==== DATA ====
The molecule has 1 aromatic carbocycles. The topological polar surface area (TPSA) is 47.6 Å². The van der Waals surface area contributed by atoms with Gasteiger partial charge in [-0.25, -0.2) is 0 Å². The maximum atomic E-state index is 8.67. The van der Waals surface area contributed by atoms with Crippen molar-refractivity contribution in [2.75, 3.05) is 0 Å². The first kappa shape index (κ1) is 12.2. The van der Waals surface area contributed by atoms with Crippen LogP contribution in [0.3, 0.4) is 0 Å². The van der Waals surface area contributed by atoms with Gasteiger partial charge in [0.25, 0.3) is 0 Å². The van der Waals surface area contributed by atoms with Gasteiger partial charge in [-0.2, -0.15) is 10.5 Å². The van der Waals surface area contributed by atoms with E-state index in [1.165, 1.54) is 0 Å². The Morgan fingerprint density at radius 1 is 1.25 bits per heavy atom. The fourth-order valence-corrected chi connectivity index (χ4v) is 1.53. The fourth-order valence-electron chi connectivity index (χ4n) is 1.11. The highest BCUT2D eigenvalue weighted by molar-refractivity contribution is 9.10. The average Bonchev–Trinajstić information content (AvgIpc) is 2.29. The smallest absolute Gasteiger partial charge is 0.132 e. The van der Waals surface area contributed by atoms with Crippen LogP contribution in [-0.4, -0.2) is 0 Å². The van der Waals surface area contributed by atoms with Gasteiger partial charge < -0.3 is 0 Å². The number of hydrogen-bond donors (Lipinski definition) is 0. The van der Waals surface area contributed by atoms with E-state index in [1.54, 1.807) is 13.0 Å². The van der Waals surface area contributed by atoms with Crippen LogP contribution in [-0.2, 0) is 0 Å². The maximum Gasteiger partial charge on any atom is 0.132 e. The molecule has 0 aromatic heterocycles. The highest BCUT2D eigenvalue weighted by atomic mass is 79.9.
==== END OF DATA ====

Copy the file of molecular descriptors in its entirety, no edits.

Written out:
The molecule has 1 aromatic carbocycles. The topological polar surface area (TPSA) is 47.6 Å². The van der Waals surface area contributed by atoms with Gasteiger partial charge in [-0.25, -0.2) is 0 Å². The maximum atomic E-state index is 8.67. The van der Waals surface area contributed by atoms with Crippen molar-refractivity contribution in [2.75, 3.05) is 0 Å². The first kappa shape index (κ1) is 12.2. The van der Waals surface area contributed by atoms with Crippen LogP contribution in [0.3, 0.4) is 0 Å². The van der Waals surface area contributed by atoms with Gasteiger partial charge in [0.25, 0.3) is 0 Å². The van der Waals surface area contributed by atoms with Gasteiger partial charge in [-0.2, -0.15) is 10.5 Å². The van der Waals surface area contributed by atoms with E-state index in [1.165, 1.54) is 0 Å². The Morgan fingerprint density at radius 1 is 1.25 bits per heavy atom. The fourth-order valence-corrected chi connectivity index (χ4v) is 1.53. The fourth-order valence-electron chi connectivity index (χ4n) is 1.11. The highest BCUT2D eigenvalue weighted by molar-refractivity contribution is 9.10. The average Bonchev–Trinajstić information content (AvgIpc) is 2.29. The smallest absolute Gasteiger partial charge is 0.132 e. The van der Waals surface area contributed by atoms with Crippen LogP contribution in [-0.4, -0.2) is 0 Å². The van der Waals surface area contributed by atoms with Gasteiger partial charge < -0.3 is 0 Å². The number of hydrogen-bond donors (Lipinski definition) is 0. The van der Waals surface area contributed by atoms with E-state index in [1.54, 1.807) is 13.0 Å². The van der Waals surface area contributed by atoms with Crippen LogP contribution in [-0.2, 0) is 0 Å². The maximum Gasteiger partial charge on any atom is 0.132 e. The molecule has 0 aromatic heterocycles. The highest BCUT2D eigenvalue weighted by atomic mass is 79.9.